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Identification of Local SMEs’ Development Barriers in Food Service Industry in KSA, the Western Province (2012)

three sub-categories of SMEs barriers which are informational, functional and marketing issues. Meanwhile, external barriers include four sub-categories of barriers which are procedural, governmental, environmental, and task issues (C. Leonidou, 2004). Another classification of SMEs’ growth constraints were found in study focusing over developing countries. This classification adopted Ansoff’s framework (1965) to begin and keep a successful business by solving common problems. This framework divided SMEs barriers into administrative, operating, strategic, and exogenous (Harris and Gibson, 2006). In details, administrative issues deal with organizational structure and its capabilities to get resources such as personnel, finance and management issues. Operating barriers include issues of marketing, operations, and inventory management. Strategic barriers involve a business owner ability to catch the demand conditions of the external environment (Harris and Gibson, 2006). Exogenous barriers are deemed to focus on other kinds of issues such as infrastructure issues, corruption, technological issues, and demand conditions (Okpara and Kabongo, 2009). The results of Okpar and Kabongo research (2009) gave rise to financial constraints, management issues, corruption, and infrastructure issues as main hindrances of SMEs’ growth in developing countries. Remarkably, these main issues which disturb the growth of such enterprises are correspondent to other researchers findings (Tushabomwe and Kazooba, 2006; Mambula, 2002; Kiggundu, 2002; Koop, de Reu and Frese, 2000). Besides, a presence of a huge gap of information availability between business service providers and entrepreneurs is certainly a significant issue which negatively affects the enterprise performance locally and abroad (Okpara and Kabongn, 2009) Unfortunately, the cultural side of barriers was not investigated sufficiently. Some cultural features could influence SMEs’ performance and growth positively or negatively depending on the feature itself and its implementation. There is a study conducted in China in which cultural effect was investigated to discover its influence on project management, but not its development (Wang and Liu, 2007) Their literature review shows the main four cultural barriers which are the doctrine of the mean, family consciousness, and boss orientation, strong hierarchy. The study revealed that the strong Chinese values are standing for family consciousness, boss orientation and strong hierarchy; these are considered to act as the major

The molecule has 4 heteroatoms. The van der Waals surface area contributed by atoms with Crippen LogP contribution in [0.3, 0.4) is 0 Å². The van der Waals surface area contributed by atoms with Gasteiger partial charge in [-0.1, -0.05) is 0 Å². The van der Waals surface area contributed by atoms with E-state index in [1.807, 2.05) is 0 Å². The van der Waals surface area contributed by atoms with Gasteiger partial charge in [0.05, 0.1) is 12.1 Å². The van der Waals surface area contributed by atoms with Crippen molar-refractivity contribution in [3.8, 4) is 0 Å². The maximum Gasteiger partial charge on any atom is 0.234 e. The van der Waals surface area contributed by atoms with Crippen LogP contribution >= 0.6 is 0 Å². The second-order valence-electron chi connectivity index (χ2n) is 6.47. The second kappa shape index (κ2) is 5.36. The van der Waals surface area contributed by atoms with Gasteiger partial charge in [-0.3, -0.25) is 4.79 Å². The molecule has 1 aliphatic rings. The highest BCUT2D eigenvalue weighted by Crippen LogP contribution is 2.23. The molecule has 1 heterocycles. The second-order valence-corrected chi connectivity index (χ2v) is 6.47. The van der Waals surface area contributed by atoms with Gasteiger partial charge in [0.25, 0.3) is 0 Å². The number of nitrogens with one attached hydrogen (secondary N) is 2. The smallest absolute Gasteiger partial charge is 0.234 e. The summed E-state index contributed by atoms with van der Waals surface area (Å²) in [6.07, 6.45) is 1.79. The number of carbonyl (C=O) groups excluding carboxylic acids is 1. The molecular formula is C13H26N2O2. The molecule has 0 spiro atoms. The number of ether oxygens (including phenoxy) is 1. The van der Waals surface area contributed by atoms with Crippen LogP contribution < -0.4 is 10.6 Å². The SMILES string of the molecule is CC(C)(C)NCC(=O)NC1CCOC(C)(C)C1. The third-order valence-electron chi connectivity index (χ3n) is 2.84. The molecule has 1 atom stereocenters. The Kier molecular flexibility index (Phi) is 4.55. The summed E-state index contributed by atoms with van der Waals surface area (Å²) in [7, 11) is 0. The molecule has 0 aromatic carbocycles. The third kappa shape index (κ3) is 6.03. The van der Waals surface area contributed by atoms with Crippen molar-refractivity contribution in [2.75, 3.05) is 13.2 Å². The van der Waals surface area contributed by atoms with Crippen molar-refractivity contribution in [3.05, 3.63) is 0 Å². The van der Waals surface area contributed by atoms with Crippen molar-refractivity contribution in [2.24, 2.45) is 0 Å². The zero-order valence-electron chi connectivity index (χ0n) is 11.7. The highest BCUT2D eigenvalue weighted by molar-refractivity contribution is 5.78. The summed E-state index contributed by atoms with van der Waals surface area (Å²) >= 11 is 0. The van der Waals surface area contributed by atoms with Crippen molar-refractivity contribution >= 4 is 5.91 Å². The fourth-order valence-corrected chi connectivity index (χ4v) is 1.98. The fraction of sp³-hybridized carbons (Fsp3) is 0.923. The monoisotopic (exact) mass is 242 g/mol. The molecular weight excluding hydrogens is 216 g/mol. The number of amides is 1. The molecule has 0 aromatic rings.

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Identification of Local SMEs’ Development Barriers in Food Service Industry in KSA, the Western Province (2012)

obstacles of project management (Wang and Liu, 2007). So, it could be said that a project have cultural side which have effects on projects’ development, and it could be demonstrated according to Hofstede’s Theory of Nations Cultural Dimensions. The most efficient classification of SMEs barriers is Dasanayaka’s (2010). The classification of barriers is set up of project different functions. In this classification, all project functions are supposed to suffer of weaknesses or absence of required skills or advantages or any supportive feature that cause success. According to Dasanayaka (2010), all functional departments of a project have barriers that disturb the progress of SMEs, but the aim of the study is to find out the correlation between these functional barriers (cross-functional investigation). It has a deep overlook at the growth issue and providing a coherent analysis of hindering barriers of SMEs. In his study, SMEs growth constraints were classified according to theory of SME’s Vicious Cycle in which all components of a business will be detected (figure 3). This current study of food service industry will apply the same theory of SME’s vicious cycle that had been used by Dasanyaka (2008) in order to investigate the barriers of SMEs in food service industry in KSA.

Figure 3: SME’s Vicious Cycle as the theoritical framework of the study 8

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Source: Dasanayaka, Kankanamge and Sardana,(2010), ”Identification of Barriers for Development of the Sri Lankan Small and Medium Scale Furniture and Wooden Products Manufacturing Enterprises, a Case Study Based on the Moratuwa Area”, Business Research/Practice Notes, pp.69-101